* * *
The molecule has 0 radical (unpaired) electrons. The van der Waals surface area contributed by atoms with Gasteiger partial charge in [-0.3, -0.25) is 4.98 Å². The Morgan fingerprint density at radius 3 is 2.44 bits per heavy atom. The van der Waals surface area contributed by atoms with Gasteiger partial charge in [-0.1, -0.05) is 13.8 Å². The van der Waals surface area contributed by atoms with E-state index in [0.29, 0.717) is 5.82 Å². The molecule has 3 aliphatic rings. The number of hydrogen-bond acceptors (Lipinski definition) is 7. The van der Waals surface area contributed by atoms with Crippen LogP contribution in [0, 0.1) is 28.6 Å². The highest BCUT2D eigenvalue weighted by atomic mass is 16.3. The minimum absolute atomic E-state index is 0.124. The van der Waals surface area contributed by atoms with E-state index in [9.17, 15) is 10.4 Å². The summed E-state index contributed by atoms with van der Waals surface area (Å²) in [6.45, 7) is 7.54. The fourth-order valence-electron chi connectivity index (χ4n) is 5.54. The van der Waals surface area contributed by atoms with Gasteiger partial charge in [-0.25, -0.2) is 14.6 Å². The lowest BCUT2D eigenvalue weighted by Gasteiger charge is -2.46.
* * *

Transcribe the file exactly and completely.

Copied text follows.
The molecule has 0 radical (unpaired) electrons. The van der Waals surface area contributed by atoms with Gasteiger partial charge in [-0.3, -0.25) is 4.98 Å². The Morgan fingerprint density at radius 3 is 2.44 bits per heavy atom. The van der Waals surface area contributed by atoms with Gasteiger partial charge in [-0.1, -0.05) is 13.8 Å². The van der Waals surface area contributed by atoms with E-state index in [0.29, 0.717) is 5.82 Å². The molecule has 3 aliphatic rings. The number of hydrogen-bond acceptors (Lipinski definition) is 7. The van der Waals surface area contributed by atoms with Crippen LogP contribution in [0, 0.1) is 28.6 Å². The highest BCUT2D eigenvalue weighted by atomic mass is 16.3. The minimum absolute atomic E-state index is 0.124. The van der Waals surface area contributed by atoms with E-state index in [9.17, 15) is 10.4 Å². The summed E-state index contributed by atoms with van der Waals surface area (Å²) in [6.45, 7) is 7.54. The fourth-order valence-electron chi connectivity index (χ4n) is 5.54. The van der Waals surface area contributed by atoms with Gasteiger partial charge in [-0.25, -0.2) is 14.6 Å². The lowest BCUT2D eigenvalue weighted by Gasteiger charge is -2.46.